25 The contention is that the taxing officer, by the method of undertaking the estimate of costs which has been made – that is by looking at the individual items on the bill of costs lodged – may be seen to have pre-judged the entitlement of the applicants to those costs as sought. I do not think that is made out. The taxing officer has made an estimate. It may be addressed and substantially altered in the process of the costs taxation which is carried out. To have formed the estimate by looking at individual items does not mean that the taxing officer has separately assessed and decided to allow or disallow any particular individual items. Obviously, practices differ between taxing officers as to how an estimate of costs may be made. Obviously, too, necessarily such estimates must be made having regard to the nature of the matter and having looked at the bill of costs which has been lodged. Sometimes, a degree of duplication of work claimed might be perceived, but which may not be evident upon further explanation. Sometimes unnecessary work might be perceived, but may not be made out upon further explanation. Sometimes disbursements may seem to be excessive, and sometimes there may be work perceived to be disallowable on a party and party basis, but which on explanation or further information may be allowed. A perception about those matters sufficient to provide an estimate may involve the taxing officer looking in some detail at the nature of the items in the bill of costs and their amounts.
26 None of that can demonstrate the reasonable prospect of a closed mind. In my view, there is no foundation upon which it can be shown that a fair-minded lay observer might reasonably apprehend that the taxing officer might not bring an impartial and unprejudiced mind to the taxation of costs in due course. The fact that an estimate has been made, and perhaps an estimate which the applicants regard as a very low one, would not lead a fair-minded lay observer to such a conclusion. The fact that the taxing officer in reaching her conclusion, has looked in detail at the bill of costs as lodged, and looked at some of the items in more detail than others would also not lead a fair-minded lay observer to reasonably apprehend that the taxing officer might not then bring an impartial and unprejudiced mind to the resolution of whether each particular item of the bill of costs should be allowed.
27 In my view, the claim of apprehended bias should not be accepted.
(b) Correct prescriptive test?
28 As to the second issue, it may be accepted that as a general rule, a statute changing the law will not be given retrospective effect in the absence of clear language, but with a well-recognised exception in relation to statutes affecting procedure or for costs: Maxwell v Murphy (1957) 96 CLR 261. In the case of changes affecting procedure or costs, there is authority to support the proposition that such changes do operate retrospectively unless the opposite effect is clearly stated. See the discussion of the authorities in Sykes v Queensland Gas Company  QCA 163 at - and the brief discussion in Diver v Neal  NSWCA 54 at . In each of those matters, and in the cases referred to, generally the observations were made in relation to the Court assessing the appropriate order for costs, rather than assessing the basis upon which an order for party and party costs should be taxed.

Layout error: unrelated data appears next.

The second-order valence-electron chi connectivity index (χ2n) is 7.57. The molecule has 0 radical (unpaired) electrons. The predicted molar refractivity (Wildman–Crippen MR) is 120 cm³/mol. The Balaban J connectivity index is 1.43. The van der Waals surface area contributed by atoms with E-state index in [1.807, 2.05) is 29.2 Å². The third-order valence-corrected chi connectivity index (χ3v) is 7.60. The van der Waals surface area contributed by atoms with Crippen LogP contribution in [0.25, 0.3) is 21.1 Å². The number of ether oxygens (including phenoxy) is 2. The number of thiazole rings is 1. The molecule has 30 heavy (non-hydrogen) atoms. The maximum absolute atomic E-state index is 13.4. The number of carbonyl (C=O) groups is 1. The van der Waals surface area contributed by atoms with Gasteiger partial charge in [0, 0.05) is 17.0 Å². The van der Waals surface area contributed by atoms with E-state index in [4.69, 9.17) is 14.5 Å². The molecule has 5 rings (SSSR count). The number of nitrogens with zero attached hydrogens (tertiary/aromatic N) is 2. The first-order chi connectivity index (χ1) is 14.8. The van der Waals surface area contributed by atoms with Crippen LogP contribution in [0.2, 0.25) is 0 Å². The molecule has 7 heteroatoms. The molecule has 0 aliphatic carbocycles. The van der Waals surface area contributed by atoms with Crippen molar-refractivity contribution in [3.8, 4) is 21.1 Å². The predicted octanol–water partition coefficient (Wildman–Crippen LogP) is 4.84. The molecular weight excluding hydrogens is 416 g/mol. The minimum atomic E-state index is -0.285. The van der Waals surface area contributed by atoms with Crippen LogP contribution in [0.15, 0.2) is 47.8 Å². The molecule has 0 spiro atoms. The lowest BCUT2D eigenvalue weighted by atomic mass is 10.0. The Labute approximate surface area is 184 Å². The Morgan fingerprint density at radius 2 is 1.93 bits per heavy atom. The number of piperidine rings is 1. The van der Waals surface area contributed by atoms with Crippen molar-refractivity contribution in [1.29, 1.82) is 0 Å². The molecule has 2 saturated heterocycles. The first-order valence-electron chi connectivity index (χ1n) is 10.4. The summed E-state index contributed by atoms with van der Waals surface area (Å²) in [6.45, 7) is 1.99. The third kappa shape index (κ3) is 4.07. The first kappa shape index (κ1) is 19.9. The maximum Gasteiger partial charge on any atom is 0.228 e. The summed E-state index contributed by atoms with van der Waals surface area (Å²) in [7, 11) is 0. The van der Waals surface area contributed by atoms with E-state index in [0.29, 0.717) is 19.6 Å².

29 But there is a clear intention that work done in (say) 2007 should be taxed at the scheduled rate applicable at the time the work was done. There is also an obvious reason in fairness why the prescription for that work to be allowed for taxation should not be changed by a subsequent change in the Rules. As here, on the assumption the parties appear to have made, that would mean that the fact that the applicants did not lodge their bill of costs until more than three and a half years after the costs order was made may lead to them recovering more for costs than if they had lodged their bill of costs more promptly. To state that is to demonstrate the injustice which would result if the applicants’ contention were correct. I do not accept that the 2011 Rules had that intention; in my view the contrary is the case.
30 It is unclear whether the taxing officer has made a formal direction under r 1.03(3) that, in respect of the taxation of costs, the quantification of those costs should be determined by reference to the previous Rules. In my view, that is implicit in what the taxing officer has done. In any event, that is still an avenue which can be available to the taxing officer. If it were done, it would be an obvious order to make. It would put the matter beyond doubt. It is difficult to see why work done prior to the commencement of the 2011 Rules should be taxed and allowed on a basis other than that which applied at the time of the work being carried out. It is accepted by the applicants that Sch 3 of the 2011 Rules, that is the costs allowable for work done and services performed, indicates the basis upon which the item allowance for costs should be set; the decision about which particular items of work or expense should be so quantified should also carry through on the test for allowable work or expenses. The applicants did not contend that they were entitled to benefit from a scale of costs other than that applicable at the time the work was done. It is, in my view, inconsistent with that position that they should claim to be entitled to those costs fixed on that scale but on a different basis from that which applied at the time they were incurred.
(c) Lump sum costs
31 I was also asked by the applicants to fix a lump sum for their costs under s 43(3)(d) of the Federal Court of Australia Act 1976 (Cth). I decline to do so. That would, at this point be a complex exercise, if it were to be undertaken towards a fair result, and it would divert and delay the process towards taxation which the applicants have chosen.
32 For those reasons, I refuse to make the interlocutory order sought. The parties were agreed that the costs of this application should follow the event. I order that the applicants pay to the respondents their costs of the application.